Monday, 28 October 2019

Why not produce the NVIs in sheets of 25 instead of making extra work?

Most people who collect Machin definitives will know that they are printed in sheets containing either 25 or 50 stamps.  The valued stamps and Special Delivery are in sheets of 25, the other NVIs are in guttered sheets of 50.

In the Wilding era lower value stamps were printed in sheets of 240 to make accounting easy: 240 x 1d = £1, 240 x 1/- (12d) = £12.  In the decimal period sheets originally contained 200 stamps for similar reasons.  These sheets had to be folded or torn apart in order to fit into counter books at Post Offices.

The introduction of the self-adhesive sheets of 'security' Machins saw a reduction in size to 25 for the high values values and 50 (with a gutter) for the NVIs, while the other (gummed) valued stamps continued in sheets of 200.  Now all new counter sheets are self-adhesive and all valued stamps are in 25s.   The marginal markings include cylinder numbers and printing dates (for Royal Mail, or just for us?), and a bar-code and short title for Post Office.  This bar code is not used for point of sale scanning, but only for warehouse stock control, we understand.


This year the sheets of 50 started appearing with the barcode and short title printed twice on the back of the sheet in black, as well as on the front in black (barcode) and the colour of the stamp (short title).  The reason for this is that the sheets are now supplied from the printers pre-folded (as we found with the Christmas sheets), leaving the barcode hidden!

 


The 1st class, and 1st & 2nd Large were printed on 18/04/19 with an additional row of rouletting in the central gutter.  The 1st Large was later found from the same printing with the new reverse printing but without the extra rouletting!  My thanks to RP for the pictures below, which I should have shown earlier: the arrival of the new September reprints (above) is what prompted me.  Click on the images to see them much larger.



UPDATE:  In the comments Anonymous wrote:
Anonymous 29 October 2019 at 13:30
From the image, it’s hard to tell if the panes are separated by a gutter or if the panes are unseparated panes of twenty five stamps without a gutter (which they appear to be). The gutter (the piece of backing paper) between the panes was the size of a stamp.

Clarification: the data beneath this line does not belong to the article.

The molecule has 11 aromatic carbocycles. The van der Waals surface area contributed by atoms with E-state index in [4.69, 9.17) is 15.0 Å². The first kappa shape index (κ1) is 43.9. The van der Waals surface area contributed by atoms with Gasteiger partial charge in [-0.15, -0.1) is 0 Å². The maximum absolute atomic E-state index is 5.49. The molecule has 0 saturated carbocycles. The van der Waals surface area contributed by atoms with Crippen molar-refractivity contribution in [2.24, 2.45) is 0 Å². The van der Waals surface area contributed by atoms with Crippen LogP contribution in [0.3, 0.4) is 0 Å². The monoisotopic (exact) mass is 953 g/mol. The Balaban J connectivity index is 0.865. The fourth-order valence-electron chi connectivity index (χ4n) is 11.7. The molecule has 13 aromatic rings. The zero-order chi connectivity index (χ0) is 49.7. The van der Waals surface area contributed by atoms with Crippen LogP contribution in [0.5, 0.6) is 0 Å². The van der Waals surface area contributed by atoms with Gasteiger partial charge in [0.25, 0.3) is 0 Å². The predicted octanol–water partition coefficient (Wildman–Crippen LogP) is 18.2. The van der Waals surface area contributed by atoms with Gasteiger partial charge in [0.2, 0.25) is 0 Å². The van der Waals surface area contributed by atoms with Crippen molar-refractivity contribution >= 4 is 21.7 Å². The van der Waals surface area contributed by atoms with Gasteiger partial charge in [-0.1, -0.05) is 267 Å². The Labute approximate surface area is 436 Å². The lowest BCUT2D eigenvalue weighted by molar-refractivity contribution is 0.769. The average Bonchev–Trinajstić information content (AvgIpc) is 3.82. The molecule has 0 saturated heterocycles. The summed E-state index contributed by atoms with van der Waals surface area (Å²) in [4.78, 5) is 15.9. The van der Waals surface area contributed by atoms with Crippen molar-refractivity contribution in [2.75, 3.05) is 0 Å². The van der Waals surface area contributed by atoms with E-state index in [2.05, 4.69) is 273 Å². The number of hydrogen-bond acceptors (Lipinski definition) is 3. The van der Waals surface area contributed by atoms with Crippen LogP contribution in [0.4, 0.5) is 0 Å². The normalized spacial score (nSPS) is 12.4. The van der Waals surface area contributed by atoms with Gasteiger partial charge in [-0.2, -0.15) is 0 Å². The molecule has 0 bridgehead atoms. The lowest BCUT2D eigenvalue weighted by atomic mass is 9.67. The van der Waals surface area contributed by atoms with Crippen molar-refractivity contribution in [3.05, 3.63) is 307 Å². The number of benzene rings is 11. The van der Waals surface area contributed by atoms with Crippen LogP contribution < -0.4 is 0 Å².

No, you are incorrect.  The gutter between the panes is smaller than the height of the stamp, it is the same size as the top and bottom margins combined.  This is why sheets of 50 are twice the size of sheets of 25, which are guillotined in what would be the gutter.  See picture below for a scan of the M17L 1st Large

 

  

It is, of course, up to collectors just how many of these they collect and display in their collections.  As the two sides of the reel are probably printed in one operation it is unlikely that there will be any displacement of the reverse printing as there was decades ago with the misplaced phosphor cylinder numbers, but it is probably worth looking whenever you get an opportunity, to see just what else is happening in the weird and wonderful world of Machins!

But why did Royal Mail or Post Office persist in sheets of 50, involving the additional printing.  Why not just make them all sheets of 25?



6 comments:


  1. How about this then?

    https://www.postofficeshop.co.uk/postage-stamps/fixed-price-stamps/royal-mail-50p-stamps-50-self-adhesive-stamp-sheet-p50/

    All the other sheets offered are 25 as expected. Or have I missed something?

    ReplyDelete
    Replies
    1. These are the earlier printings which came in sheets of 50. The later versions which are a darker colour are produced in sheets of 25.

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  2. From the image, it’s hard to tell if the panes are separated by a gutter or if the panes are unseparated panes of twenty five stamps without a gutter (which they appear to be). The gutter (the piece of backing paper) between the panes was the size of a stamp.

    ReplyDelete
  3. So a new variety with a large bottom/top margin, as the earlier 2019 had a gutter

    ReplyDelete
    Replies
    1. No, this still has a gutter, it’s just rouletted.

      Delete
  4. I think the point being made is that, Stamp/roulette/blank backing paper/roulette/stamps is different to stamp with excess backing paper/roulette/stamp with excess backing paper for those who opt for ‘extra’ bits for their collections.

    ReplyDelete